• have a large cavity that a filling cannot fix (at least half the width of the tooth)
  • need a restored tooth strengthened from a root canal procedure 
  • have a worn tooth that needs to be capped from excessive grinding 
  • need to secure a dental bridge in place
  • need to strengthen and protect a cracked tooth 
  • want to enhance your smile by covering a misshapen or discolored tooth.

What are the benefits of getting a dental crown?

There are several benefits to having a dental crown placed. Crowns that correctly fit over your tooth can be long-lasting and beautiful when properly cared for, making them a reasonable and financially practical choice. Crowns can secure together cracked teeth which can prevent or prolong extractions. They can also relieve uncomfortable symptoms that are experienced when using the damaged tooth by providing chewing support.

Will I have crown sensitivity?

Crown sensitivity is very common for about 1-2 weeks and usually diminishes over time. Sensitivity depends on several factors such as depth of decay and the severity of tooth fracture. Typically, patients are sensitive to hot and cold liquids/foods as well as minor gum tenderness. If your crown was placed too high, you may experience pain when you bite that lasts longer than the average 1-2 weeks. This can be fixed relatively easily with a simple adjustment by your dentist.  Sometimes sensitivities can be caused by surrounding teeth rather than the crown itself. 

It is important to have your dentist check all your teeth prior to and after crown placement to make sure this is not the case.


Further questions? Don’t hesitate to contact our General Dentists, specializing in Cosmetic & Restorative Dentistry at Lindner Dental Associates, and find out what is the best crown option for you! 

Parents’ Guide to Baby Teeth

Children’s smiles certainly light up a room, but it is not uncommon to notice imperfections in those mouths! Don’t be alarmed, baby teeth come in all sizes, shapes, and slants. They are a critical component of every child’s development and more often than not there are logical reasons why baby teeth form the way they do. Check out this guide to common toddler teeth concerns.

Spaced Out Teeth

Since baby teeth are small and less numerous than adult teeth, it is common for your child to have gaps between them. Toddlers only have 20 primary baby teeth while adults have 28 to 32. It is normal and actually healthy for kids to have spaces between their baby teeth. Parents may be concerned that their child’s teeth will remain gapped throughout adulthood. But, as soon as those pearly whites fall out, adult teeth will come into place having plenty of room to fill in those gaps nicely. Think of the spaces between your child’s teeth as placeholders for the bigger and stronger permanent teeth that will be coming in between age 6-12.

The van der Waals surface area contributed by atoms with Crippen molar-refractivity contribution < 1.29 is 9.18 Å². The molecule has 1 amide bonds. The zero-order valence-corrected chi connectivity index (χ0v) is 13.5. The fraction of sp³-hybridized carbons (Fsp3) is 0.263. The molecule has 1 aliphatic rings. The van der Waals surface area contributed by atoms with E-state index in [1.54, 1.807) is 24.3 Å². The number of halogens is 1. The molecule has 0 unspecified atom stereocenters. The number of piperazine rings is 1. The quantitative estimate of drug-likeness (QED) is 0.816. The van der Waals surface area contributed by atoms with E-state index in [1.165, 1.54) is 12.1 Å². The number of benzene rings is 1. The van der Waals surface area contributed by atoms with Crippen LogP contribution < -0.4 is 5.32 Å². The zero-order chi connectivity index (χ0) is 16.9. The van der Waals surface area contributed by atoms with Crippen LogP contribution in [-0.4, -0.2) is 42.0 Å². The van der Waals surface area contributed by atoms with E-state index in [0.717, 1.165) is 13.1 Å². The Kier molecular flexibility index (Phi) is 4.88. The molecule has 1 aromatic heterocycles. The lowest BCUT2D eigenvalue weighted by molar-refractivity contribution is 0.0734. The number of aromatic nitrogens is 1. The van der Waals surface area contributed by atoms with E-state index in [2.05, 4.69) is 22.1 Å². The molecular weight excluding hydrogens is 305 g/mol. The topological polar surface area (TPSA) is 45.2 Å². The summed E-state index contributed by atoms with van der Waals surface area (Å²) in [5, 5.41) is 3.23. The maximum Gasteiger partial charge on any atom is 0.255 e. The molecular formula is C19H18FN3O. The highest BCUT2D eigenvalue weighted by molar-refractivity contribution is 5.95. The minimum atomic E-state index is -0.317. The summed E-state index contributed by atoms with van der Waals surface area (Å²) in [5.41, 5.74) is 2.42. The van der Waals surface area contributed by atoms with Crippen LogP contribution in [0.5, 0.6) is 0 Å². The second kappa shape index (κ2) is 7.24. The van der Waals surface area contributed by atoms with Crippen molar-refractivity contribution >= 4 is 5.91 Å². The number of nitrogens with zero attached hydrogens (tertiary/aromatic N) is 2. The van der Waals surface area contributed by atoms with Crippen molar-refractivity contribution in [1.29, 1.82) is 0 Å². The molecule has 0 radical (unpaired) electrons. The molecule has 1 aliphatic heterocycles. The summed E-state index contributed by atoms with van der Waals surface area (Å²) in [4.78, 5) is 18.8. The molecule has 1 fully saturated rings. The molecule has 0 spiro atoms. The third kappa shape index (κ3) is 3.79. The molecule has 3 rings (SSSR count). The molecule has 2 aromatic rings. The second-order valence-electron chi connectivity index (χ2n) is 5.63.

Crowded Teeth

Overcrowding in the mouth is common and can be caused by many different factors including thumb sucking, irregular tooth size, cleft lip or palate, jaw injury, or extra teeth. Indications of overcrowding could include an adult tooth erupting before baby teeth fall out or a permanent tooth growing in crooked.  Overcrowding can be treated in several ways, many times with simple intervention if treatment is started early. Early intervention may reduce the need for major orthodontic treatment later in life. Depending on the severity of the overcrowding, a longer course of action may be necessary. Regardless of the suggested treatment, it is important that the underlying cause of overcrowding is addressed. Ensuring your children’s teeth and supporting bones stay healthy, will help enhance the durability and longevity of all their teeth. Remember, always be diligent about brushing and flossing as cavities and gum disease are more prone to occur in crowded mouths.

Crooked Teeth 

Crooked baby teeth are common and not cause for immediate concern. Toddlers with crooked baby teeth won’t necessarily have their permanent teeth grow in crooked. A baby’s jaw changes excessively during the early years of life, and permanent teeth tend to grow in differently than baby teeth. The most important thing to do is focus on excellent infant oral care by making sure their teeth are being cleaned after feedings to prevent cavities. Babies should be seen at age 1 for their first dental visit to establish a dental home.